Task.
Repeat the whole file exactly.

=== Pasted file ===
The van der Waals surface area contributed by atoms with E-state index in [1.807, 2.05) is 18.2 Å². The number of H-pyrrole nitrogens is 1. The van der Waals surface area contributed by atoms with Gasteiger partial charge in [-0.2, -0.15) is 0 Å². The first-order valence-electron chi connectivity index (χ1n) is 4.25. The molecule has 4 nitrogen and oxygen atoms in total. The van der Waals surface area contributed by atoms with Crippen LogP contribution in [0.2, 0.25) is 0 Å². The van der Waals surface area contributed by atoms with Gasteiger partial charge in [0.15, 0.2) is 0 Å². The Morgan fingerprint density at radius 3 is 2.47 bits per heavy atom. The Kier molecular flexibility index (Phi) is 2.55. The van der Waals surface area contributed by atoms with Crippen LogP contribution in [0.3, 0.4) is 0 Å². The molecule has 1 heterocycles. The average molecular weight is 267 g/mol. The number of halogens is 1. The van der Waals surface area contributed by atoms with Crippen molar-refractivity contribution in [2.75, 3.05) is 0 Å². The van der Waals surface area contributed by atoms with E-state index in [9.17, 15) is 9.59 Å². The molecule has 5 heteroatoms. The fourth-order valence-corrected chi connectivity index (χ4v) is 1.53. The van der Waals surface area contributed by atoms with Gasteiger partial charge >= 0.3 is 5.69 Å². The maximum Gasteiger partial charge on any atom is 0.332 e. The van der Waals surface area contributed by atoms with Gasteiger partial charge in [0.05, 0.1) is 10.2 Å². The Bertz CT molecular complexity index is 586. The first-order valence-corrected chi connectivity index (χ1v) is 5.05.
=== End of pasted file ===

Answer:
The van der Waals surface area contributed by atoms with E-state index in [1.807, 2.05) is 18.2 Å². The number of H-pyrrole nitrogens is 1. The van der Waals surface area contributed by atoms with Gasteiger partial charge in [-0.2, -0.15) is 0 Å². The first-order valence-electron chi connectivity index (χ1n) is 4.25. The molecule has 4 nitrogen and oxygen atoms in total. The van der Waals surface area contributed by atoms with Crippen LogP contribution in [0.2, 0.25) is 0 Å². The van der Waals surface area contributed by atoms with Gasteiger partial charge in [0.15, 0.2) is 0 Å². The Morgan fingerprint density at radius 3 is 2.47 bits per heavy atom. The Kier molecular flexibility index (Phi) is 2.55. The van der Waals surface area contributed by atoms with Crippen LogP contribution in [0.3, 0.4) is 0 Å². The molecule has 1 heterocycles. The average molecular weight is 267 g/mol. The number of halogens is 1. The van der Waals surface area contributed by atoms with Crippen molar-refractivity contribution in [2.75, 3.05) is 0 Å². The van der Waals surface area contributed by atoms with E-state index in [9.17, 15) is 9.59 Å². The molecule has 5 heteroatoms. The fourth-order valence-corrected chi connectivity index (χ4v) is 1.53. The van der Waals surface area contributed by atoms with Gasteiger partial charge >= 0.3 is 5.69 Å². The maximum Gasteiger partial charge on any atom is 0.332 e. The van der Waals surface area contributed by atoms with Gasteiger partial charge in [0.05, 0.1) is 10.2 Å². The Bertz CT molecular complexity index is 586. The first-order valence-corrected chi connectivity index (χ1v) is 5.05.